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Re^5: Why no comments?

by gone2015 (Deacon)
on Feb 02, 2009 at 15:16 UTC ( #740719=note: print w/replies, xml ) Need Help??


in reply to Re^4: Why no comments?
in thread Why no comments?

Thanks for the comments.

It appears there is little common ground on which to base a discussion, but since you picked out two examples, I'll address those briefly, and then not waste any more of the monks' time.

For me, the writing of comments is part of the thinking process. The comments you commented on were (if memory serves) written before the code, as I was sketching out what needed to be done. I agree that comments that do no more than repeat what the code says are not only redundant, but can simply be clutter (except where the code is particularly tricky) -- for me the key is to concentrate on the "why". Though I do find it useful to use comments to point up the stages that a block of code goes through.

The first comment you picked out:

# Reverse sort the set and partitions and insert sums
served several purposes: (a) it was a stage in the subroutine; (b) the algorithm used depends on stuff being reverse sorted, this is key to understanding what is going on; (c) it's doing something a little tricky: in the resulting array entry 0 is not the same as the other entries, it's the sum of those entries. While I was writing it, I thought about all this... I suppose I could have written a longer comment to emphasise the key points...

The other comment you picked out:

# Done -- return partitins in required order
(sorry about the spellin error)... well, yes, it's not the most significant of the comments in a 2,800-odd line module. Again, the subroutine was broken into stages, so this also serves as the end of the previous stage. The order in which the partitions are returned is key -- the caller can (and does) depend on this.

As it happens, there are three similar subroutines, with the same general shape, and the comments emphasise that. You've commented on the smallest of the three, where there is less to comment on.

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Re^6: Why no comments?
by BrowserUk (Pope) on Feb 02, 2009 at 16:41 UTC
    For me, the writing of comments is part of the thinking process.

    In effect, you are using prose as a form of pseudo-code.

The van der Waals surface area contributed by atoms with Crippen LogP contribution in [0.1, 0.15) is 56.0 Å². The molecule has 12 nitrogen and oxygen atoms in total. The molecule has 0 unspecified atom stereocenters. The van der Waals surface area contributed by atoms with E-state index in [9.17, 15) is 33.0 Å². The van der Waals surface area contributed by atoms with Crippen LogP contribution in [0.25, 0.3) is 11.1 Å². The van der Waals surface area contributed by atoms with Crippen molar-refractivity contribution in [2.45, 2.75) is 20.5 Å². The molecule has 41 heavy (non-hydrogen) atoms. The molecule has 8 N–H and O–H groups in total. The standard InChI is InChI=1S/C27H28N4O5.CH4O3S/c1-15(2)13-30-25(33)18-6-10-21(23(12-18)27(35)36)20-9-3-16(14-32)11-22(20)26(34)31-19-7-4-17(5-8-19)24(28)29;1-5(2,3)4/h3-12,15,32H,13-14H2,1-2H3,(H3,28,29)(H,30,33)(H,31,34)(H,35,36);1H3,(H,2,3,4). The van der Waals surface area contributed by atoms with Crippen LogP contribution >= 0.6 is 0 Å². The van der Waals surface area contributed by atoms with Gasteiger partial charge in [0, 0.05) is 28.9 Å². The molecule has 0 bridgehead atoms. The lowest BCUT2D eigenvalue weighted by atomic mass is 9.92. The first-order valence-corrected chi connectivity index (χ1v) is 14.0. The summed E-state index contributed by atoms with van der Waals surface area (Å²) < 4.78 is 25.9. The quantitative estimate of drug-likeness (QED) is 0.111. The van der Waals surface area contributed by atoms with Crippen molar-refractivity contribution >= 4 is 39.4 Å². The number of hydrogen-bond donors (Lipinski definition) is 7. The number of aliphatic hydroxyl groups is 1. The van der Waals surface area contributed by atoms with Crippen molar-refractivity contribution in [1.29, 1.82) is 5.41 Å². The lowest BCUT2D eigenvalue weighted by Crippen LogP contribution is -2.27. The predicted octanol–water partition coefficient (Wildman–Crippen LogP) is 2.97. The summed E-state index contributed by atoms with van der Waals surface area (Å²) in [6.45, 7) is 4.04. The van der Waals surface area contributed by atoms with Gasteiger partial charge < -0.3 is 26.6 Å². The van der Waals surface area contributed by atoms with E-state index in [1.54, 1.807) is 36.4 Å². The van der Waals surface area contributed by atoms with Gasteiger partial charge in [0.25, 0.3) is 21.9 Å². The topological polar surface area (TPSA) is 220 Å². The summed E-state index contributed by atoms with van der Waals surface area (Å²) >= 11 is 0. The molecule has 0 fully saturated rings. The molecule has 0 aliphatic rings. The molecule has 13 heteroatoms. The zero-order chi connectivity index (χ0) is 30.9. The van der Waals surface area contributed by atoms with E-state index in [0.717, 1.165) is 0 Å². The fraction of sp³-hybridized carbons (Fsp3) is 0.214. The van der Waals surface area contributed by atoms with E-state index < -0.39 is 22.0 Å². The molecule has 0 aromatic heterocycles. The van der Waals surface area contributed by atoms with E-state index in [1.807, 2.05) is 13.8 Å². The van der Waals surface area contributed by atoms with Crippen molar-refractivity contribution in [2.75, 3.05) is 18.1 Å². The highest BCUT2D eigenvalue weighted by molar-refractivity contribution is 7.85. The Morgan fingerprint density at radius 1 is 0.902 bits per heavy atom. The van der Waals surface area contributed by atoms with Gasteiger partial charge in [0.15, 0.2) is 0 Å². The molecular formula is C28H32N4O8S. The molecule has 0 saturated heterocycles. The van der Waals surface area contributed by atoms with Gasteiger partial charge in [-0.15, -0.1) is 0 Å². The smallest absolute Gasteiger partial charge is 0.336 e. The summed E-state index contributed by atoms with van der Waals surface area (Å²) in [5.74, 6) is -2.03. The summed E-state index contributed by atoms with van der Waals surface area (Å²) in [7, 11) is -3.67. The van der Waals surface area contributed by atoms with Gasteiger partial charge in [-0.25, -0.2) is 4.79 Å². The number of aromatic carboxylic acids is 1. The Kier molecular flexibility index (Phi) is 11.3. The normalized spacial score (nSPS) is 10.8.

In the past I've tried or used prose, Weiner-Orr Diagrams, Yourdan, SSADM (and derivitives), Jackson, UML, various flavours of Case, and half a dozen variants of pseudo-code to plan code and/or document it. Some with more or less success than others. But in the end, I've found that the language of implemetation is the best pseudo-code (for me!).

    I'll often start by sketching out the skeleton of the algorithm in Perl-glish (or C-glish or whatever-glish), and then slowly refine that into code. The advantage is that even at the early stages, I can use the compiler or interpreter to check my progress. When the compiler stops complaining, I'm usually getting close.

    it's not the most significant of the comments in a 2,800-odd line module.

    Agreed. And it is perhaps a little unfair to pick out so few lines from so many, but to do more entails a lot of work. I did make a start on attempting to re-write the entire module in what I would consider to be a self-documenting style, but then realised it would be equally unfair, as I would be starting from the position of your working example. I also ran out of awake cycles.

    The bottom line has to be that there is no 'one right way' to program. But historically, I've found that people tend to be even worse at writing good comments than they are at writing good code. The difference is that I have the compiler to help me sort out the code, but no assistance is available for comments. (Especially a problem for me if they are in German or Italian or Chinese or Spanglish :)

    I've personally found it more efficient and effective to put a little more effort into chosing variable and function names that allow the code to be somewhat self-documenting, than to write everything twice. But I realise that that doesn't do it for everyone.

    But I do take exception to the implication that my deliberate and considered preference for minimal commenting is born of laziness or a lack of consideration; as nothing could be further from the truth.


    Examine what is said, not who speaks -- Silence betokens consent -- Love the truth but pardon error.
    "Science is about questioning the status quo. Questioning authority".
    In the absence of evidence, opinion is indistinguishable from prejudice.

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